I wrote the song Thin Air last summer (in 2011) while my boyfriend was away on an extended trip. We were spending a lot of time together and so I missed him quite a bit when he was away on his trip. It was still the beginning of the relationship at this point, so some of the inevitable anxieties began to surface when he was gone and I was stuck in New York feeling all Bananarama "Cruel Summer." (I literally had that song in my head for weeks.) There is a lot of vulnerability at the start of (almost) any new relationship - whether it's a romantic relationship, starting a new job, buying a home, moving, etc.
On the afternoon of Tuesday, July 4, 2011, a group of us were gathered to celebrate and play music in a friend's backyard here in Marfa, Texas. One of my friends played a song called No Soy De Aqui, by Facundo Cabral, and it moved me so much I asked her to play it again. When I got home I looked up his song and music on the internet and found he was a beloved folk singer from Argentina and an icon in all of Latin America, much like Bob Dylan. He was named a United Nations Messenger of Peace in 1996, the same award given to Mother Theresa and the Dalai Lama.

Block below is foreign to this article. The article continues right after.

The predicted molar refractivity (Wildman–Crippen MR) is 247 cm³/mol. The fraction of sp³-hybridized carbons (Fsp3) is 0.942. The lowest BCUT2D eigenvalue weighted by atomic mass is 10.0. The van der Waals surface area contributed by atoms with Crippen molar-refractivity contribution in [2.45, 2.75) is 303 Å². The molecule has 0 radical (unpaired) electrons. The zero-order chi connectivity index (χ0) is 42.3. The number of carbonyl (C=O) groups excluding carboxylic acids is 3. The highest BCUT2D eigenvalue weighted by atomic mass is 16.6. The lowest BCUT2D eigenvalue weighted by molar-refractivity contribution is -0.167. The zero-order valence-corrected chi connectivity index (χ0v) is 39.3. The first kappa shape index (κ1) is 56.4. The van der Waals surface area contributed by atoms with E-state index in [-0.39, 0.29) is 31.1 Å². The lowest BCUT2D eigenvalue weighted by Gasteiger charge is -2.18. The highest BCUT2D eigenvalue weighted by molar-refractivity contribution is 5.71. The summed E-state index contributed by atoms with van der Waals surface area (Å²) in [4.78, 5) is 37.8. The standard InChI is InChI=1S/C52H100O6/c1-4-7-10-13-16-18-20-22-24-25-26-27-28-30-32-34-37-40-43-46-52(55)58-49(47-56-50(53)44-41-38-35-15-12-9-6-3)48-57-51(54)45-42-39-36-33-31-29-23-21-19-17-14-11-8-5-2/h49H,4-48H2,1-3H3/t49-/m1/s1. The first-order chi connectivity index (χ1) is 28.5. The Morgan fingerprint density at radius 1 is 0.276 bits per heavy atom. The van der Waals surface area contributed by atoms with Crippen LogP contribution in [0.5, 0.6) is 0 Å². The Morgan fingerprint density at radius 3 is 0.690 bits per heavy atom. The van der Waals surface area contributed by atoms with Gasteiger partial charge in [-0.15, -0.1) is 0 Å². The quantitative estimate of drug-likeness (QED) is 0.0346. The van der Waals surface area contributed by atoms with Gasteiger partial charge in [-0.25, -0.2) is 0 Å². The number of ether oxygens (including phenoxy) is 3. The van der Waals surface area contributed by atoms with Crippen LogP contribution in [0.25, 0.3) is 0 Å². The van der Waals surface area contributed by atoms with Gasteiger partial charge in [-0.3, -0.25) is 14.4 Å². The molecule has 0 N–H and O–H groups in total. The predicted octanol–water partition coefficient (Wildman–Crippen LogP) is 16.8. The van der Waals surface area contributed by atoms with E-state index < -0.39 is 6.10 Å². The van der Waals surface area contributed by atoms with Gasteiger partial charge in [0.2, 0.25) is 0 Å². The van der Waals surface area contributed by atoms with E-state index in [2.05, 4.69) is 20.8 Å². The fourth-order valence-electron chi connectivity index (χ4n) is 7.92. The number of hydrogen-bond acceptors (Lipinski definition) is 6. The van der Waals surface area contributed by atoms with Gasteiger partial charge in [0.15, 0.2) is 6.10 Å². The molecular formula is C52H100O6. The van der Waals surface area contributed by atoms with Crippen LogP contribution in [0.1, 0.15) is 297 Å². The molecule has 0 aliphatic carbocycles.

I was immediately inspired and I began hearing the music to a song and picked out the melody and chords within two days, but the words would not form within me. That following Thursday Facundo Cabral was mistakenly and brutally murdered in a drive by shooting in Guatemala on his way to the airport. I felt like I had lost a newly found friend.
That night I struggled with the words and music. I sat outside beneath a black, star-filled sky at about 3:00 a.m. The words began to form within me. I said aloud to the night, "this song will be called For Facundo Cabral, and the first words are the dance goes on, the song goes on". Immediately after I spoke the words a shooting star sailed across the sky above me, from north to south almost to the horizon, leaving a green trail of light. The next instant, another shooting star split the night from over my right shoulder, traveling east to west leaving a golden trail and almost seemed to skip out of the atmosphere. I laughed aloud. I felt like Facundo Cabral was telling me, thanks, see ya.
The words formed easily after that and the song was finished the next day. It is a tribute to him and his vision of a beautiful world that sings to us, if we only take the time to hear it.